There are two parts to almost every DUI case in Illinois. There is the criminal charge of Driving Under the Influence (DUI) and the civil Statutory Summary Suspension (SSS) of a driver’s license following a DUI arrest.
The criminal charge of DUI in Illinois carries a possible jail sentence and driver’s license revocation upon conviction. A criminal case may take months to more than a year to resolve depending on the facts of the case, the speed discovery is provided by the prosecution, and the court’s schedule among other factors. Time is important in a criminal DUI case, but a delay usually does not prejudice the person arrested. In fact, delay may be beneficial to a criminal defendant in a DUI case for several reasons. No action is taken against the criminal defendant’s driver’s license by the Illinois Secretary of State unless the driver is found guilty of DUI, and the driver’s sentence is considered a conviction.
On the other hand, time is critically important in the civil portion of the case, the Statutory Summary Suspension (SSS). The Notice of Statutory Summary Suspension is usually served on the arrested driver on the same date as the arrest. The SSS lasts for a minimum of six months to a minimum of 36 months, and until the Secretary of State reinstates the driver’s license. The Secretary of State will suspend your driver’s license on the 46th day after service of the Notice of Statutory Summary Suspension regardless of whether you hired an attorney, filed documents to preserve your right to a hearing on the SSS issue or had a hearing on the SSS issue.
The SSS statute allows the driver to file a petition for a hearing before a judge on the SSS issue. The petition must be filed with the Clerk of the Circuit Court with a copy served on the prosecution. Once properly served, the prosecution is required to provide a “meaningful hearing” on the SSS within 30 days of the filing of the Petition to Rescind Statutory Summary Suspension or the first court date, whichever is later, unless the Petitioner causes the delay in holding the hearing. The prosecution’s failure to provide discovery within the 30-day period deprives the Petitioner of a “meaningful hearing” resulting in a Due Process violation and rescission of the SSS.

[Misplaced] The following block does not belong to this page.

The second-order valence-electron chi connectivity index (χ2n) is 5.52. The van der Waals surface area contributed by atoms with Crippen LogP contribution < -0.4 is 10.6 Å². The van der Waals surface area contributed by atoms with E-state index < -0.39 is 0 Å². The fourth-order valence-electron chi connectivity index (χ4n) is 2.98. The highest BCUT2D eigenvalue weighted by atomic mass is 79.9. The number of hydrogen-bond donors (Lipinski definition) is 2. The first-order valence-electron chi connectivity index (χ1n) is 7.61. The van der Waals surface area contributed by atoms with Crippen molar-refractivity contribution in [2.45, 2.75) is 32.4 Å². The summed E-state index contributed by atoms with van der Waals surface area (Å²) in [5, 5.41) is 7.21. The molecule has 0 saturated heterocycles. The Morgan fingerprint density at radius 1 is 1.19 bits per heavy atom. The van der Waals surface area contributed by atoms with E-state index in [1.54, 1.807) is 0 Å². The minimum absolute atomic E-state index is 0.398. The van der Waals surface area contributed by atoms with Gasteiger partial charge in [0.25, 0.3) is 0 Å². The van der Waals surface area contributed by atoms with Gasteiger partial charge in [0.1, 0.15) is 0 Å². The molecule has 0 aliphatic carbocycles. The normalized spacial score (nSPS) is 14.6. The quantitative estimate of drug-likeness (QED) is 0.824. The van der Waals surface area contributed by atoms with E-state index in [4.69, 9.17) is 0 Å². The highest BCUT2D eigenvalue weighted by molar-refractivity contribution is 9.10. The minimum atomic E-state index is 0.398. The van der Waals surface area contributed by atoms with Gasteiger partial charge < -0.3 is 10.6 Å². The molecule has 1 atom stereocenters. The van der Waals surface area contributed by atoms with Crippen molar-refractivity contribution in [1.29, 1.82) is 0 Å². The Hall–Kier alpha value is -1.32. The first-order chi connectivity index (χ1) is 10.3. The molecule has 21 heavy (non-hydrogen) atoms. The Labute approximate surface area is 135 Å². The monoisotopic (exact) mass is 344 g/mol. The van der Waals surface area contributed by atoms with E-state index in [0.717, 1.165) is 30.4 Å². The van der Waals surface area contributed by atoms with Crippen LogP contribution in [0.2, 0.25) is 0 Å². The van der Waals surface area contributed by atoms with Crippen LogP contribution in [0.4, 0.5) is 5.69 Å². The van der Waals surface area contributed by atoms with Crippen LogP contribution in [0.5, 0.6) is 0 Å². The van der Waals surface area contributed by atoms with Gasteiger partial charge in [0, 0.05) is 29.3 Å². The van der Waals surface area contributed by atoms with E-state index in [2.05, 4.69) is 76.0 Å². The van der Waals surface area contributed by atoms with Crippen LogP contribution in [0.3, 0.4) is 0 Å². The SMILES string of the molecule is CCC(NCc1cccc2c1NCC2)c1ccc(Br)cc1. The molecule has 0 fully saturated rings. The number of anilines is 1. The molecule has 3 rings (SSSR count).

The prosecution can avoid a Due Process violation by providing discovery, including video and written reports, within 30 days of the filing of the Petition to Rescind Statutory Summary Suspension. This gives the Petitioner an opportunity for a “meaningful hearing” on the SSS. Winning the hearing means the SSS would be rescinded on the merits after a hearing.
There are limited bases to proceed on a hearing to rescind the SSS. It is the Petitioner’s burden to show by a preponderance of the evidence that the officer had no reasonable grounds to believe a driver was operating a vehicle on a publicly maintained roadway while under the influence of alcohol or drugs, the Petitioner was not properly warned of the consequences of refusing or submitting to a breath, blood, or urine test, the Petitioner did not refuse or fail to complete a breath, blood, or urine test, or the breath blood, or urine test was inaccurate when it showed a result greater than the legal limit for alcohol or drugs.
Steven Herzberg focuses his practice on defending people charged with DUI. His knowledge of this area of law allows him to vigorously advocate for you in your Statutory Summary Suspension case and in your criminal DUI case. Contact Herzberg Law Firm today to help protect your driving privileges.